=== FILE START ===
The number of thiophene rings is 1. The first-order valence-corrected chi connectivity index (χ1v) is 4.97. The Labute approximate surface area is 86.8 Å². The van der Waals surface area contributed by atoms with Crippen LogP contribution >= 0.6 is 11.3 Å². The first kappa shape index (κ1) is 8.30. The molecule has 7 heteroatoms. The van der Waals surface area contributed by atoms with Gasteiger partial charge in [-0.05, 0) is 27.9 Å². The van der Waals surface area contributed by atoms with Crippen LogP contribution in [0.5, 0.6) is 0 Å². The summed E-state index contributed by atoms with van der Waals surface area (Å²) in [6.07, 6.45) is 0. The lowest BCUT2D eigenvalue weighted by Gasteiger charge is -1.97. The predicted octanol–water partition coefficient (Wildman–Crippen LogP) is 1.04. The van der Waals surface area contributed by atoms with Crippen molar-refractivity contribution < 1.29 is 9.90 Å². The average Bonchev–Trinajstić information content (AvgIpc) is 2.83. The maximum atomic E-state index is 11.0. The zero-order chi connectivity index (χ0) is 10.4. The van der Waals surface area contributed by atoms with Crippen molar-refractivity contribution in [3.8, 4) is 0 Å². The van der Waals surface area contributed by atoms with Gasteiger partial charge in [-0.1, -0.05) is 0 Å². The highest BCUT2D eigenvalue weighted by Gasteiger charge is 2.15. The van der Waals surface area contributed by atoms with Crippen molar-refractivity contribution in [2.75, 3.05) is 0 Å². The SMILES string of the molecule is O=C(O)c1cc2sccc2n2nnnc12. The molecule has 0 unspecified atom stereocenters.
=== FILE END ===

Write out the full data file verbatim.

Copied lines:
The number of thiophene rings is 1. The first-order valence-corrected chi connectivity index (χ1v) is 4.97. The Labute approximate surface area is 86.8 Å². The van der Waals surface area contributed by atoms with Crippen LogP contribution >= 0.6 is 11.3 Å². The first kappa shape index (κ1) is 8.30. The molecule has 7 heteroatoms. The van der Waals surface area contributed by atoms with Gasteiger partial charge in [-0.05, 0) is 27.9 Å². The van der Waals surface area contributed by atoms with Crippen LogP contribution in [0.5, 0.6) is 0 Å². The summed E-state index contributed by atoms with van der Waals surface area (Å²) in [6.07, 6.45) is 0. The lowest BCUT2D eigenvalue weighted by Gasteiger charge is -1.97. The predicted octanol–water partition coefficient (Wildman–Crippen LogP) is 1.04. The van der Waals surface area contributed by atoms with Crippen molar-refractivity contribution < 1.29 is 9.90 Å². The average Bonchev–Trinajstić information content (AvgIpc) is 2.83. The maximum atomic E-state index is 11.0. The zero-order chi connectivity index (χ0) is 10.4. The van der Waals surface area contributed by atoms with Crippen molar-refractivity contribution in [3.8, 4) is 0 Å². The van der Waals surface area contributed by atoms with Gasteiger partial charge in [-0.1, -0.05) is 0 Å². The highest BCUT2D eigenvalue weighted by Gasteiger charge is 2.15. The van der Waals surface area contributed by atoms with Crippen molar-refractivity contribution in [2.75, 3.05) is 0 Å². The SMILES string of the molecule is O=C(O)c1cc2sccc2n2nnnc12. The molecule has 0 unspecified atom stereocenters.